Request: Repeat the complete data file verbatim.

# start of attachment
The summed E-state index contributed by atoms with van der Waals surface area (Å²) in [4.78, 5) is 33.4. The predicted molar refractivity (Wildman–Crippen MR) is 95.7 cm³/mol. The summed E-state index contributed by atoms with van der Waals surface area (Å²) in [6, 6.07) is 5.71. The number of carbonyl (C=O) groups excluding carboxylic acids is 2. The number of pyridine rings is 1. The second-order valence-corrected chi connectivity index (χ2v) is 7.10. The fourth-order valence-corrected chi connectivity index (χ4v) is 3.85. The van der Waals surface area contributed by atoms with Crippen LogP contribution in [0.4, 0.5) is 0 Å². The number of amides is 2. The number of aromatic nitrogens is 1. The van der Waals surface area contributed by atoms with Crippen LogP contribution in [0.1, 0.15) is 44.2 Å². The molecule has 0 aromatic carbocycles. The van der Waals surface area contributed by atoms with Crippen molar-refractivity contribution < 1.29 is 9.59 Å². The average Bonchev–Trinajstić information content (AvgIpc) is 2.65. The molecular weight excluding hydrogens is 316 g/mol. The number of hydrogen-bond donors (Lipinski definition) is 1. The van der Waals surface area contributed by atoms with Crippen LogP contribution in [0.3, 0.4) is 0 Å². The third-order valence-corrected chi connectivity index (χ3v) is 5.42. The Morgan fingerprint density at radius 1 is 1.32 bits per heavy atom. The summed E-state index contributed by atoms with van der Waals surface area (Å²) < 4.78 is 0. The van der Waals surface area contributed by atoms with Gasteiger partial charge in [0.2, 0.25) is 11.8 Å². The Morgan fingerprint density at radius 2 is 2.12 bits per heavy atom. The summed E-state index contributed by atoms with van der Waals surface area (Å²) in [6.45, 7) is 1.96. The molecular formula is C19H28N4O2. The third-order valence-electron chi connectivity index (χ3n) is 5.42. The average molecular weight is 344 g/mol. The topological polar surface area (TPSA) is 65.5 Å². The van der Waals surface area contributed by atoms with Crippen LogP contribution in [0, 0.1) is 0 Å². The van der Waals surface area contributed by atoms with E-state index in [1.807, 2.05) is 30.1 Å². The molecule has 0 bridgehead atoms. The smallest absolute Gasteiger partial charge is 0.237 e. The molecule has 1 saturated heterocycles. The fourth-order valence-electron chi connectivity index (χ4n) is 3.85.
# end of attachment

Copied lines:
The summed E-state index contributed by atoms with van der Waals surface area (Å²) in [4.78, 5) is 33.4. The predicted molar refractivity (Wildman–Crippen MR) is 95.7 cm³/mol. The summed E-state index contributed by atoms with van der Waals surface area (Å²) in [6, 6.07) is 5.71. The number of carbonyl (C=O) groups excluding carboxylic acids is 2. The number of pyridine rings is 1. The second-order valence-corrected chi connectivity index (χ2v) is 7.10. The fourth-order valence-corrected chi connectivity index (χ4v) is 3.85. The van der Waals surface area contributed by atoms with Crippen LogP contribution in [0.4, 0.5) is 0 Å². The number of amides is 2. The number of aromatic nitrogens is 1. The van der Waals surface area contributed by atoms with Crippen LogP contribution in [0.1, 0.15) is 44.2 Å². The molecule has 0 aromatic carbocycles. The van der Waals surface area contributed by atoms with Crippen molar-refractivity contribution < 1.29 is 9.59 Å². The average Bonchev–Trinajstić information content (AvgIpc) is 2.65. The molecular weight excluding hydrogens is 316 g/mol. The number of hydrogen-bond donors (Lipinski definition) is 1. The van der Waals surface area contributed by atoms with Crippen LogP contribution in [0.3, 0.4) is 0 Å². The third-order valence-corrected chi connectivity index (χ3v) is 5.42. The Morgan fingerprint density at radius 1 is 1.32 bits per heavy atom. The summed E-state index contributed by atoms with van der Waals surface area (Å²) < 4.78 is 0. The van der Waals surface area contributed by atoms with Gasteiger partial charge in [0.2, 0.25) is 11.8 Å². The Morgan fingerprint density at radius 2 is 2.12 bits per heavy atom. The summed E-state index contributed by atoms with van der Waals surface area (Å²) in [6.45, 7) is 1.96. The molecular formula is C19H28N4O2. The third-order valence-electron chi connectivity index (χ3n) is 5.42. The average molecular weight is 344 g/mol. The topological polar surface area (TPSA) is 65.5 Å². The van der Waals surface area contributed by atoms with Crippen LogP contribution in [0, 0.1) is 0 Å². The van der Waals surface area contributed by atoms with E-state index in [1.807, 2.05) is 30.1 Å². The molecule has 0 bridgehead atoms. The smallest absolute Gasteiger partial charge is 0.237 e. The molecule has 1 saturated heterocycles. The fourth-order valence-electron chi connectivity index (χ4n) is 3.85.